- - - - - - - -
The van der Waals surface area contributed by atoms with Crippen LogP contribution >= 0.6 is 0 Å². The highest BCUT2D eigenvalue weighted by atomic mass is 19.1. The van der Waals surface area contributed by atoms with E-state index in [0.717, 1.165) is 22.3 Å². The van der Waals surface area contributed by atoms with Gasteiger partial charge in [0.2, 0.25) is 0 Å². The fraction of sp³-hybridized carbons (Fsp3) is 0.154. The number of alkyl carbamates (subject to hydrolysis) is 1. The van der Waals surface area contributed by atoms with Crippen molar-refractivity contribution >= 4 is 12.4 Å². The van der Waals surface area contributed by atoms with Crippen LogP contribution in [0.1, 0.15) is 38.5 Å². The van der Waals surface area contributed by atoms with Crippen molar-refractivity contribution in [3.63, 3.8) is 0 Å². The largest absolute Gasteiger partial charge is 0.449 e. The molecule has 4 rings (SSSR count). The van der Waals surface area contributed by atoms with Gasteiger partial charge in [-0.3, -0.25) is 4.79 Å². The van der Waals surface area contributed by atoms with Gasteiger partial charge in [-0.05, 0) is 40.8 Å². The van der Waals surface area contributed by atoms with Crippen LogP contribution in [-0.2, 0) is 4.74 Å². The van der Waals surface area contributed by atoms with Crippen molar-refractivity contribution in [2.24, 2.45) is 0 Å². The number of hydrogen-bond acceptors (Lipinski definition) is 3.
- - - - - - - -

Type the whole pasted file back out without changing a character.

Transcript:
The van der Waals surface area contributed by atoms with Crippen LogP contribution >= 0.6 is 0 Å². The highest BCUT2D eigenvalue weighted by atomic mass is 19.1. The van der Waals surface area contributed by atoms with E-state index in [0.717, 1.165) is 22.3 Å². The van der Waals surface area contributed by atoms with Gasteiger partial charge in [0.2, 0.25) is 0 Å². The fraction of sp³-hybridized carbons (Fsp3) is 0.154. The number of alkyl carbamates (subject to hydrolysis) is 1. The van der Waals surface area contributed by atoms with Crippen molar-refractivity contribution >= 4 is 12.4 Å². The van der Waals surface area contributed by atoms with Crippen LogP contribution in [0.1, 0.15) is 38.5 Å². The van der Waals surface area contributed by atoms with Crippen molar-refractivity contribution in [3.63, 3.8) is 0 Å². The largest absolute Gasteiger partial charge is 0.449 e. The molecule has 4 rings (SSSR count). The van der Waals surface area contributed by atoms with Gasteiger partial charge in [-0.3, -0.25) is 4.79 Å². The van der Waals surface area contributed by atoms with Gasteiger partial charge in [-0.05, 0) is 40.8 Å². The van der Waals surface area contributed by atoms with Crippen LogP contribution in [-0.2, 0) is 4.74 Å². The van der Waals surface area contributed by atoms with Crippen molar-refractivity contribution in [2.24, 2.45) is 0 Å². The number of hydrogen-bond acceptors (Lipinski definition) is 3.